To be aware of genetic manipulation is a different thing from accepting genetic manipulation, the same as is true of any scientific development. In the responses to Q7b we see clear differentiation by all groups of the acceptability of genetic manipulation depending on the organism, see Figure 2. There is clear support for genetic manipulation of plants and microbes from all groups. There is less support for genetic manipulation of animals, but still a majority of all groups thinks that it is acceptable. However, the public thought that genetic manipulation of human cells (which will often be interpreted to mean human beings), is unacceptable. Other groups were more equally split on this question, though only scientists had a majority in favour of it.
In both Japan and New Zealand genetic manipulation of plants is the most acceptable type. Followed by genetic manipulation of microbes, animals and humans, in order of decreasing acceptability. This preference order is the same as that obtained in the USA in 1986 (OTA 1987), but their question asked interviewees to rank their acceptability on a ten point scale, 1-10, so we cannot compare the acceptability ranks. It is also very likely that the acceptability values have shifted since 1986 in the USA.
The reasons for unacceptability were asked, and these are perhaps the most interesting result (Macer 1992). For different organisms they were different, as in New Zealand. The method used to analyse the reasoning was to assign the comments to categories. A total of 38 different categories were used in the computer data analysis. For each distinct reason given in the comment, a count of 1 was scored in one of the categories of the data sheet in the computer. The most reasons given for a single comment was 3, but generally there were only 1 or 2 reasons. Also, about 25% did not write any comment. More university students and high school biology teachers wrote comments than did scientists, academics and the public. Interestingly, more public wrote comments than scientists.
There was a reasonable diversity of replies. For genetic manipulation of human cells the most common responses were that it is unethical, there is the danger of human misuse, eugenics and insufficient controls and the reasons such as it is unnatural, it is playing God, or the fear of the unknown. In the reason "fear of unknown", most respondents were concerned that there may be unknown results, rather than it being an unknown "area" of research.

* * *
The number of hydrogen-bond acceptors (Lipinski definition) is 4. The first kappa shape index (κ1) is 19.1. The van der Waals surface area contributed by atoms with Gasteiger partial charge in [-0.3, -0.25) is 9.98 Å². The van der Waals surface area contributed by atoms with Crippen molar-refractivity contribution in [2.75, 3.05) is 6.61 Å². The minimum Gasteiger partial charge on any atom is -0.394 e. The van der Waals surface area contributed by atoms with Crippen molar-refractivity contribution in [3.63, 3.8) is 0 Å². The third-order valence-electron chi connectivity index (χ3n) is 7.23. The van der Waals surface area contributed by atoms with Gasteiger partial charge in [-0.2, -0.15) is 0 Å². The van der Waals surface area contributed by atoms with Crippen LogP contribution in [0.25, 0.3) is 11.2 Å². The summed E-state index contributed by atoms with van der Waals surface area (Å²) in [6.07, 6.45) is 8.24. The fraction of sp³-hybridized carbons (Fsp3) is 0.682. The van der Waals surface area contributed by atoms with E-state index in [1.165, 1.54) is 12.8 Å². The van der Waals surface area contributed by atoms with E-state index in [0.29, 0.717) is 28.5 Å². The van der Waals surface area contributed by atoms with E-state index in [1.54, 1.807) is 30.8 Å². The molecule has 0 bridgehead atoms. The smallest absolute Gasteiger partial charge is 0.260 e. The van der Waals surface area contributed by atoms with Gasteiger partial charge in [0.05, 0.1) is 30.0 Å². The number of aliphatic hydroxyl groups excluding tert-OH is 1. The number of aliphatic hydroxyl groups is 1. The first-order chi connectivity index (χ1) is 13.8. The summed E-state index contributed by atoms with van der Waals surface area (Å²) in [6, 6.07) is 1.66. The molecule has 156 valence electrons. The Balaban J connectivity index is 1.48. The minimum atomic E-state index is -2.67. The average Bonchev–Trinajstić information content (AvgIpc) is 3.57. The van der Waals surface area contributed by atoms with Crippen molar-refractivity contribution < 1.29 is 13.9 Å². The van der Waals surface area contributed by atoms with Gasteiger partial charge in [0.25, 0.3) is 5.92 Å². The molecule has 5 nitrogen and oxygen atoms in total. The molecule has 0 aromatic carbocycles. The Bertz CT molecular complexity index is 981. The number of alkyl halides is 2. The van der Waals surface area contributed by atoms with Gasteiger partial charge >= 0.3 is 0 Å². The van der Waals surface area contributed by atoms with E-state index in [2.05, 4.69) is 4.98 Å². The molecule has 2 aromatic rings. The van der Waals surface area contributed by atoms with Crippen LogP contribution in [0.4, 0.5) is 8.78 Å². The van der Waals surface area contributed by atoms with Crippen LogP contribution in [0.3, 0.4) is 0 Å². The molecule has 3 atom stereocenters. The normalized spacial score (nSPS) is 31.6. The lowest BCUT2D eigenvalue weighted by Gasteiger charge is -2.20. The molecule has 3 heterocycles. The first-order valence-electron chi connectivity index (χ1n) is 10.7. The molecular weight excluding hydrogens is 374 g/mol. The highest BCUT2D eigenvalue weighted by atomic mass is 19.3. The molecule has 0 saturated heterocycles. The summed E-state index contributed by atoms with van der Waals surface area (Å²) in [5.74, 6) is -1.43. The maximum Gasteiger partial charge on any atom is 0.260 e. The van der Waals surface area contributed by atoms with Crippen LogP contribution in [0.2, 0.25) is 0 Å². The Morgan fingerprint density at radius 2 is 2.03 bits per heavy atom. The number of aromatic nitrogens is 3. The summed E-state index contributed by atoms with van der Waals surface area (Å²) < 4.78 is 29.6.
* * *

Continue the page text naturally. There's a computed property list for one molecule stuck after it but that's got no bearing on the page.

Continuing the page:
There was a comparatively low level of concern expressed about ethical problems when using animals in Japan. There were also significant proportions of respondents who thought that genetic manipulation was interfering with nature, or that it was profanity to God. These respondents may see these techniques as unacceptable, regardless of the state of technology and regulation. Although many scientists react to people with these views as irrational, it is noteworthy that about 16% of the scientists and teachers in New Zealand and Japan who found these techniques unacceptable also shared these views (Macer 1992).
The results of Q7c, which asked people whether they thought there were benefits of genetic manipulation. Both plants and microbes were perceived to give the most benefit, with genetic manipulation of animals significantly lower. However, still more than 70% of teachers and scientists saw a benefit from genetic manipulation of animals. There were less benefits perceived from human genetic manipulation. Teachers and scientists saw more benefit from these techniques than the public or students. More New Zealanders believed that there would be benefits from genetic manipulation, especially for animals and plants, and the comparative results are represented in Figure 3.